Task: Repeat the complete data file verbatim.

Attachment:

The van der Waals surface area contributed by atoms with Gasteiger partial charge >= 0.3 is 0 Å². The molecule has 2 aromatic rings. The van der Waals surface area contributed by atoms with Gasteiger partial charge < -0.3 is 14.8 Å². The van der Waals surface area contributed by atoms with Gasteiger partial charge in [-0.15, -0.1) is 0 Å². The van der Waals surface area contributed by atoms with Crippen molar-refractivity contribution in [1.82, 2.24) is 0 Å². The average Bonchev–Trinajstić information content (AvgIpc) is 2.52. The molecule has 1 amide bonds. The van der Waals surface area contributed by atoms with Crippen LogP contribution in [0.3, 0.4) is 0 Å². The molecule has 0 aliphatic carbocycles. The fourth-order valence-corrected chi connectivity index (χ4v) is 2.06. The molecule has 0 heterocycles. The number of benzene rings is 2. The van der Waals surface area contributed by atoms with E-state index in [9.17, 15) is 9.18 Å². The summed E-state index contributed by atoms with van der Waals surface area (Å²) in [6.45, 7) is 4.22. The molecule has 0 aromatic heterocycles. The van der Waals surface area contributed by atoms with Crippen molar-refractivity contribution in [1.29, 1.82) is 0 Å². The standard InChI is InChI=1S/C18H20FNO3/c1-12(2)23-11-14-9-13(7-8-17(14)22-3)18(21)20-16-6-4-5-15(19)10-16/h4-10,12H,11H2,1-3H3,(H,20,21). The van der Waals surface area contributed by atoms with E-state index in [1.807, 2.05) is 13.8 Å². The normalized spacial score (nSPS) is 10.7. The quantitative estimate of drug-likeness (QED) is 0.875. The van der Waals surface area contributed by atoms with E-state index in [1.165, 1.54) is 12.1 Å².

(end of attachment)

The van der Waals surface area contributed by atoms with Gasteiger partial charge >= 0.3 is 0 Å². The molecule has 2 aromatic rings. The van der Waals surface area contributed by atoms with Gasteiger partial charge < -0.3 is 14.8 Å². The van der Waals surface area contributed by atoms with Gasteiger partial charge in [-0.15, -0.1) is 0 Å². The van der Waals surface area contributed by atoms with Crippen molar-refractivity contribution in [1.82, 2.24) is 0 Å². The average Bonchev–Trinajstić information content (AvgIpc) is 2.52. The molecule has 1 amide bonds. The van der Waals surface area contributed by atoms with Crippen LogP contribution in [0.3, 0.4) is 0 Å². The molecule has 0 aliphatic carbocycles. The fourth-order valence-corrected chi connectivity index (χ4v) is 2.06. The molecule has 0 heterocycles. The number of benzene rings is 2. The van der Waals surface area contributed by atoms with E-state index in [9.17, 15) is 9.18 Å². The summed E-state index contributed by atoms with van der Waals surface area (Å²) in [6.45, 7) is 4.22. The molecule has 0 aromatic heterocycles. The van der Waals surface area contributed by atoms with Crippen molar-refractivity contribution in [1.29, 1.82) is 0 Å². The standard InChI is InChI=1S/C18H20FNO3/c1-12(2)23-11-14-9-13(7-8-17(14)22-3)18(21)20-16-6-4-5-15(19)10-16/h4-10,12H,11H2,1-3H3,(H,20,21). The van der Waals surface area contributed by atoms with E-state index in [1.807, 2.05) is 13.8 Å². The normalized spacial score (nSPS) is 10.7. The quantitative estimate of drug-likeness (QED) is 0.875. The van der Waals surface area contributed by atoms with E-state index in [1.165, 1.54) is 12.1 Å².